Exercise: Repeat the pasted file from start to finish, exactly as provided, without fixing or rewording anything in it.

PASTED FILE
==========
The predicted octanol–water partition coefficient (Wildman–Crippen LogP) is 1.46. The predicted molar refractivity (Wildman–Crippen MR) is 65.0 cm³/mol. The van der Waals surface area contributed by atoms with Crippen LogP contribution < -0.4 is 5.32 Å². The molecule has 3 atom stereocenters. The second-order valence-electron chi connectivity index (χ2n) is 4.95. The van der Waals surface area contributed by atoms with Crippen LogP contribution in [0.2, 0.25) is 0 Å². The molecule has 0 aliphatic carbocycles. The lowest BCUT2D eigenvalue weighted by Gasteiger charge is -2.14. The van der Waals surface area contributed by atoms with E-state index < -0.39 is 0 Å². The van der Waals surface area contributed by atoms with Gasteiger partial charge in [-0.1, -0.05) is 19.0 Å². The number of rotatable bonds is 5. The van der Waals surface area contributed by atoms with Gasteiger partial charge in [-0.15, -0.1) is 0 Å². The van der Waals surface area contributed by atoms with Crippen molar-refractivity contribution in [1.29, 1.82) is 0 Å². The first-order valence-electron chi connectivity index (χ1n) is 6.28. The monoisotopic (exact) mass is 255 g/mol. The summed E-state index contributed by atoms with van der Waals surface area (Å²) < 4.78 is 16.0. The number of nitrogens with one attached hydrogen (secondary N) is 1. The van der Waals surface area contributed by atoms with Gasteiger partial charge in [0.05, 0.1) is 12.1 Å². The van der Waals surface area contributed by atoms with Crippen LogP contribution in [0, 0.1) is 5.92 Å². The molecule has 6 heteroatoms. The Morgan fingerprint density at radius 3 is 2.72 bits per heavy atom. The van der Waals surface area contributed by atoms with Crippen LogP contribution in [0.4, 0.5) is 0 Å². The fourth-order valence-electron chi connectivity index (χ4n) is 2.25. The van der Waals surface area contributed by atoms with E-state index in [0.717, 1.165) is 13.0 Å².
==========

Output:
The predicted octanol–water partition coefficient (Wildman–Crippen LogP) is 1.46. The predicted molar refractivity (Wildman–Crippen MR) is 65.0 cm³/mol. The van der Waals surface area contributed by atoms with Crippen LogP contribution < -0.4 is 5.32 Å². The molecule has 3 atom stereocenters. The second-order valence-electron chi connectivity index (χ2n) is 4.95. The van der Waals surface area contributed by atoms with Crippen LogP contribution in [0.2, 0.25) is 0 Å². The molecule has 0 aliphatic carbocycles. The lowest BCUT2D eigenvalue weighted by Gasteiger charge is -2.14. The van der Waals surface area contributed by atoms with E-state index < -0.39 is 0 Å². The van der Waals surface area contributed by atoms with Gasteiger partial charge in [-0.1, -0.05) is 19.0 Å². The number of rotatable bonds is 5. The van der Waals surface area contributed by atoms with Gasteiger partial charge in [-0.15, -0.1) is 0 Å². The van der Waals surface area contributed by atoms with Crippen molar-refractivity contribution in [1.29, 1.82) is 0 Å². The first-order valence-electron chi connectivity index (χ1n) is 6.28. The monoisotopic (exact) mass is 255 g/mol. The summed E-state index contributed by atoms with van der Waals surface area (Å²) < 4.78 is 16.0. The number of nitrogens with one attached hydrogen (secondary N) is 1. The van der Waals surface area contributed by atoms with Gasteiger partial charge in [0.05, 0.1) is 12.1 Å². The van der Waals surface area contributed by atoms with Crippen LogP contribution in [0, 0.1) is 5.92 Å². The molecule has 6 heteroatoms. The Morgan fingerprint density at radius 3 is 2.72 bits per heavy atom. The van der Waals surface area contributed by atoms with Crippen LogP contribution in [0.4, 0.5) is 0 Å². The fourth-order valence-electron chi connectivity index (χ4n) is 2.25. The van der Waals surface area contributed by atoms with E-state index in [0.717, 1.165) is 13.0 Å².